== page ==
See below for new opportunities and programs for faculty and graduate students.
Excellence in Pedagogy & Innovative Classrooms (EPIC) Program
The Excellence in Pedagogy and Innovative Classrooms (EPIC) Program is poised to establish new paradigms for teaching pedagogy and study in the Humanities for both faculty and graduate students at UCLA. Made possible by the generosity of the Andrew W. Mellon Foundation, EPIC aims to achieve the following long-term goals:
- Create an infrastructure that drives continual pedagogical improvement among faculty
- Prepare graduate students to leverage humanities training for greater career success within and beyond academia
- Engage undergraduates in innovative learning environments that demonstrate the value of a humanities education
To achieve these goals within the five-year span of the program, EPIC seeks to collaborate with the departments and programs within the Division of Humanities to develop pedagogical resources that address the dynamic needs of 21st century students and provide faculty and graduate students tools and resources for sustained excellence in teaching.
Seminars in Teaching Excellence (STE)
The largest component of the EPIC Program is the Seminars in Teaching and Excellence (STE). Each seminar will be facilitated by two faculty leads, and enroll eight faculty members and ten graduate students as MellonN-EPIC Fellows. There will also be two spaces reserved in each seminar for Santa Monica College (SMC) faculty as part of the effort to strengthen the community college transfer pipeline towards the studies in the Humanities at UCLA.
Comprised of twelve individual seminars, the STE will explore specific topics that are fundamental to teaching and learning in the Humanities, forge innovative approaches to humanities curricula, and open spaces for productive discussion and collaboration between faculty and graduate students.
To learn more about the EPIC Program, or to apply, please visit www.epic.ucla.edu.
Experimental Critical Theory (ECT) Program
The UCLA Program in Experimental Critical Theory is meant to galvanize, coordinate, and expand research and teaching in critical theory across departments and disciplines at UCLA. The Program offers the Graduate Certificate in Experimental Critical Theory, which is open to graduate students enrolled in a Ph.D. or MFA program in any participating department at UCLA. The Program also sponsors the annual ECT Colloquium, which meets twice a quarter, and various lectures and conferences.
The UCLA Program in Experimental Critical Theory is now accepting applications for its two quarter core seminar and the graduate certificate program. The topic of the 2017-18 seminar is Marx, Capitalism, Communism.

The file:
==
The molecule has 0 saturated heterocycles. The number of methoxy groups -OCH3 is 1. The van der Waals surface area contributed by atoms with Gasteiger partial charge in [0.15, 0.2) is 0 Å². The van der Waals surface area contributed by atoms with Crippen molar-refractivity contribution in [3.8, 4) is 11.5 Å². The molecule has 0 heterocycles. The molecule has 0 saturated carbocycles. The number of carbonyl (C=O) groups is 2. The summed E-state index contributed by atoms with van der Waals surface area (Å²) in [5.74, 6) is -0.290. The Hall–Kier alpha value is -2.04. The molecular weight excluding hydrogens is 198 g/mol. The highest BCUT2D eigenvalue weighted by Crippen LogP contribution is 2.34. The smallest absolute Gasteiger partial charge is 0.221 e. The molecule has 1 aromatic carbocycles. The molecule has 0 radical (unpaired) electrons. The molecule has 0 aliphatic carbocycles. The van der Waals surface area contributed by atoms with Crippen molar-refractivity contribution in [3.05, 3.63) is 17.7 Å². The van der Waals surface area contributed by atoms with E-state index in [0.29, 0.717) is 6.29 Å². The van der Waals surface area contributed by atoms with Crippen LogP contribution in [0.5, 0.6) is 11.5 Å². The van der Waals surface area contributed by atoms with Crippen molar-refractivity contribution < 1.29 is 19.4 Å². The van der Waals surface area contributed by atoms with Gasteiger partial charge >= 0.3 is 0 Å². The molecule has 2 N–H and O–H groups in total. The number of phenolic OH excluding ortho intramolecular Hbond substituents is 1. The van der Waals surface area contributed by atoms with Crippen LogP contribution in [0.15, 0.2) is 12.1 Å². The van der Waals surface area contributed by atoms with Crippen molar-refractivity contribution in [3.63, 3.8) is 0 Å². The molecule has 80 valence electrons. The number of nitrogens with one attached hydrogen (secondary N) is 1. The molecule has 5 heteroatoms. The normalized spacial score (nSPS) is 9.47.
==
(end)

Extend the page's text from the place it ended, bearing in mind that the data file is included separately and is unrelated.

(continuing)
The ECT seminar will meet on Thursdays 5:00 – 8:00PM winter and spring 2018, with additional sessions on occasional Tuesday evenings. The seminar will be led by William Marotti (History; winter only) and Kenneth Reinhard (Comparative Literature; winter and spring). In the winter quarter on “Marx and Capitalism,” we will focus on Marx’s writings, including Capital and other political and economic texts. The topic of spring quarter will shift to “Marx and Communism,” focusing on the movement of Marx’s ideas into new theoretical and practical formations, especially those of Lenin, Mao, and Althusser. Each quarter will include guest seminar leaders and lecturers, including Andrew Satori, John McCumber, Judith Butler, Jacques Lezra, Sigrid Weigel, Jason Smith, Fabio Lanza, Nick Nesbitt, Etienne Balibar, Jodi Dean, Bruno Bosteels, and Harry Harootunian.
To apply please send a one page statement describing your previous experience with critical theory and your current theoretical interests, especially as they involve the topic of this year’s ECT seminar, along with your name, department, year in program, and email address to Jessika Herrera, Student Affairs Officer for the Department of Comparative Literature: email@example.com. Students in Ph.D. and MFA programs in any department at UCLA are eligible for the seminar and the ECT graduate certificate. Applications are due by Friday, December 8, 2017.
UCHRI is offering a new grant opportunity, Metadata 2.0: a workshop series that aims to help UC humanities scholars launch or advance digital humanities projects.
Based on Metadata Central, a UC systemwide program offered through the UCLA Center for Digital Humanities in 2016 and funded by UCHRI, Metadata 2.0 is a two-quarter training program that enables UC graduate students and faculty to work on a digital project with metadata experts from around the UC system. Each participant will be assigned to one of five experts and will meet with this expert regularly throughout the program. There will also be three opportunities for participants to workshop their projects with the entire cohort of participants and experts.
Applications are open to all UC faculty members and graduate students in the humanities and humanistic social sciences. Applications are due on January 4. grantees will receive travel costs to and from UCHRI for the initial workshop (January 29–30, 2018) as well as the opportunity to apply for $200 to use toward their research projects.